While making my rounds on the aquarium forums I frequent (which is way too many to list), I came across several interesting questions regarding tangs. Most of the questions were, “is this too many tangs”, or “will these fish get along together”. And the more I continued reading, the more I felt like people were just trying to cram the most and largest fish they could find into the smallest aquariums they could find. Perhaps this is just a cynical view I have, but it seems to me that aquarists are overstocking their tanks with these fish. Tangs are colorful, large fish. They can be very beautiful and attractive to aquarium keepers, and they can also be very useful. When nuisance algae begins to overgrow frags and become an unsightly resident in an aquarium, many hobbyists purchase tang to eat this algae. Some small aquarium owners purchase small tangs to eat nuisance algae or simply because they are attracted to the fish since juvenile tangs are often far more colorful than their adult counterparts.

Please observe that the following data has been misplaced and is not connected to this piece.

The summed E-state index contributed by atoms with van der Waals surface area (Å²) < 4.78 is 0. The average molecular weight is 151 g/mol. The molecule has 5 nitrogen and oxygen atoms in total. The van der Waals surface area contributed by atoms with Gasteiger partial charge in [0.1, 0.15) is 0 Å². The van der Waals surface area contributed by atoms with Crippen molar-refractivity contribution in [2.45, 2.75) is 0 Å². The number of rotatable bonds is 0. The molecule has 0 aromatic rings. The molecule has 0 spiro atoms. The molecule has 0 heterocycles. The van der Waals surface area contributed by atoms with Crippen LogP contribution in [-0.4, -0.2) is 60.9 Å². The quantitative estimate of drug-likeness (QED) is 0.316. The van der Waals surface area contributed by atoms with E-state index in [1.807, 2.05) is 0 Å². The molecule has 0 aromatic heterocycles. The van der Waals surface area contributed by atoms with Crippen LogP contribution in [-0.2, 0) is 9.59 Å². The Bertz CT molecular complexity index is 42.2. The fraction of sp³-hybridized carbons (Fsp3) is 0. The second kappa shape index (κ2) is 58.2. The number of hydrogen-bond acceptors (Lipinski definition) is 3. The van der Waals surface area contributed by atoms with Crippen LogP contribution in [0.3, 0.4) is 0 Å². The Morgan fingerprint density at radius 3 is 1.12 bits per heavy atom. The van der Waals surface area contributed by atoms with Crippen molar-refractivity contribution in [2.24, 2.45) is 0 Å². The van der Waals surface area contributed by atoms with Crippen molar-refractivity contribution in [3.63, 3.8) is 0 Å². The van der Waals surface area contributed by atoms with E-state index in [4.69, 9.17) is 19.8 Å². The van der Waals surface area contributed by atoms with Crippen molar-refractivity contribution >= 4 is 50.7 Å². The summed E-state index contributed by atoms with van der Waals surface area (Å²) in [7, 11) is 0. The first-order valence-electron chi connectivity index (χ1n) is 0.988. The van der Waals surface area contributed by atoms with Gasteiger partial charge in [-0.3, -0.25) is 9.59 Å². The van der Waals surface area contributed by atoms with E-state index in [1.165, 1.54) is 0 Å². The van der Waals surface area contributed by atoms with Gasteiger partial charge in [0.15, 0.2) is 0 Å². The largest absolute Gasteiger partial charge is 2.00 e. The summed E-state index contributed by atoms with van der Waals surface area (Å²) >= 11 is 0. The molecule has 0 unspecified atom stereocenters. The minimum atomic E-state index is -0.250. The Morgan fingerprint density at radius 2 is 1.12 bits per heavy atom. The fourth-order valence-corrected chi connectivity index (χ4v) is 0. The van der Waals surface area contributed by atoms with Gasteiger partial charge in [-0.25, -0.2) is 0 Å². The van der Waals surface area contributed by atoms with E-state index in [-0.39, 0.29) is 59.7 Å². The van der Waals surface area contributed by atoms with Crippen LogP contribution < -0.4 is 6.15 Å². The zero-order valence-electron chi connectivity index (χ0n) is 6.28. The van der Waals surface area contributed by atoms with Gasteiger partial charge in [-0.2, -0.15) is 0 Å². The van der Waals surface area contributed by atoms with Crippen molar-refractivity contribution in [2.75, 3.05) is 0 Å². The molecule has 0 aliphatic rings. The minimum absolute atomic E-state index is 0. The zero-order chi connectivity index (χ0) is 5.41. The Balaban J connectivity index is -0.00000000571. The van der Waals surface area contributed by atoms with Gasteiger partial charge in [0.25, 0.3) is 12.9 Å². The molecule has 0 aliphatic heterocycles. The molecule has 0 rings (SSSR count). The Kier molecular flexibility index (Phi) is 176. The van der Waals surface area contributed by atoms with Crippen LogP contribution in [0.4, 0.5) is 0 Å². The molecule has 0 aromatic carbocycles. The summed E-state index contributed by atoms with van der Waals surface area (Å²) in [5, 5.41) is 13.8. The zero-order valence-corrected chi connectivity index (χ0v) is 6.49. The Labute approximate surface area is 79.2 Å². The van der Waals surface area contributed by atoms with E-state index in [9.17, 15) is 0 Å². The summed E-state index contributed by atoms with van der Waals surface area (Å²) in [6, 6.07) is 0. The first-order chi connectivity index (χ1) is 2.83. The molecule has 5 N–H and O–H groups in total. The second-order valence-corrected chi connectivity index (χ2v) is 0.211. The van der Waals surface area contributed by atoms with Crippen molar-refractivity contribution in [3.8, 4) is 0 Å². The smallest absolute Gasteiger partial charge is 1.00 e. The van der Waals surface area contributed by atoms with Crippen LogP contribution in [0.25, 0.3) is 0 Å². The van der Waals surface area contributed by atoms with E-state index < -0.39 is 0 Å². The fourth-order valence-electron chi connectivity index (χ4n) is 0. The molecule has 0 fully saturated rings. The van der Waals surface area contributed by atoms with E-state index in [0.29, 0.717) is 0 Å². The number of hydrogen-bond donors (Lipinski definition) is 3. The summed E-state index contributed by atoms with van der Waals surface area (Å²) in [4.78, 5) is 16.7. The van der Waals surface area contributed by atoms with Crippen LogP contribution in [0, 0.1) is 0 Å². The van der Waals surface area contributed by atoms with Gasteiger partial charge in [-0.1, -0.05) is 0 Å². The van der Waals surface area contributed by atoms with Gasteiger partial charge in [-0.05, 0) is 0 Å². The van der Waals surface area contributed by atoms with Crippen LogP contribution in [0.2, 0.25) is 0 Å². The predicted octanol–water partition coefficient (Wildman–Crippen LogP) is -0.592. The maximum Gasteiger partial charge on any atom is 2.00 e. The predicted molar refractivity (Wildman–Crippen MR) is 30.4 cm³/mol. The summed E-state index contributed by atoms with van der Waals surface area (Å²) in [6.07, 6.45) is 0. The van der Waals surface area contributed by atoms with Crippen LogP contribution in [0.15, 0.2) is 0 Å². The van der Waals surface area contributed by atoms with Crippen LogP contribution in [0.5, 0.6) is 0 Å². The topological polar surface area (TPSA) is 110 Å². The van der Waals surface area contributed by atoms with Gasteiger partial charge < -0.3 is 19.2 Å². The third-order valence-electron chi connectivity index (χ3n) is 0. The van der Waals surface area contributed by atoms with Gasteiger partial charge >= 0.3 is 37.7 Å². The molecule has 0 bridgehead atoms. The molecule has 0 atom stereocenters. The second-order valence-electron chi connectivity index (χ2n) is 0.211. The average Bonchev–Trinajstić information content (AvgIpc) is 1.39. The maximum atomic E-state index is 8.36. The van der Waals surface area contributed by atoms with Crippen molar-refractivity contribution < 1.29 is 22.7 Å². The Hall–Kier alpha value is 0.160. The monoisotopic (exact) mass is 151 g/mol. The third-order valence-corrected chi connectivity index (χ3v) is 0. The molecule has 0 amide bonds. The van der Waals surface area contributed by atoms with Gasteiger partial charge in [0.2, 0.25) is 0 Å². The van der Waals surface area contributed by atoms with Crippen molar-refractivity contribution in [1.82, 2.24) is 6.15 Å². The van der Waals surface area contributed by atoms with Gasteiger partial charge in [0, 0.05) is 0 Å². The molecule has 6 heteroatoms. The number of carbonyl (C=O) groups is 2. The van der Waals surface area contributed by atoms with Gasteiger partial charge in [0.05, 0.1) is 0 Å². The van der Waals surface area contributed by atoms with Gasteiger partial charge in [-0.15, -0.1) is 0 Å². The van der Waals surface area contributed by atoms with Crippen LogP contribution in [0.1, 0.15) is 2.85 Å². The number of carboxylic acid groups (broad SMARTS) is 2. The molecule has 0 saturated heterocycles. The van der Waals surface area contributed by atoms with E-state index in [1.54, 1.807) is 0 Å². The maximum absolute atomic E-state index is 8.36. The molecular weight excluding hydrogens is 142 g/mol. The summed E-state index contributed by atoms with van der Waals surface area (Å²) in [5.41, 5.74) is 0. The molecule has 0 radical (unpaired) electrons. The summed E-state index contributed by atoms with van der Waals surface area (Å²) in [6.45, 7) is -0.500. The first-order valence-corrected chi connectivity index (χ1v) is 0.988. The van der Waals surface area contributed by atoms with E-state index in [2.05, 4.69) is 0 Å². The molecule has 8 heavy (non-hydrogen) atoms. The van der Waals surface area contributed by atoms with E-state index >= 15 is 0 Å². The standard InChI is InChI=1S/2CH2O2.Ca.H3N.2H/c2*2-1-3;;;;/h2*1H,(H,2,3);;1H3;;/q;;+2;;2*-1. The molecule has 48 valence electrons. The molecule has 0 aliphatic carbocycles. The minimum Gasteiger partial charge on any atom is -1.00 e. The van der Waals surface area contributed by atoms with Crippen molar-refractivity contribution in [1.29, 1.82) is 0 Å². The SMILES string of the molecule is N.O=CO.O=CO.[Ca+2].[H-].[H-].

I personally feel guilty if I have more than one tang in even a 6-foot long aquarium. These animals swim hundreds, if not thousands, of yards in the open ocean on a daily basis. Not to mention, when aquariums become overstocked, the livestock becomes more susceptible to parasites, disease, and aggression issues.
Sailfin Tang image courtesy of the AquariumPix Blog.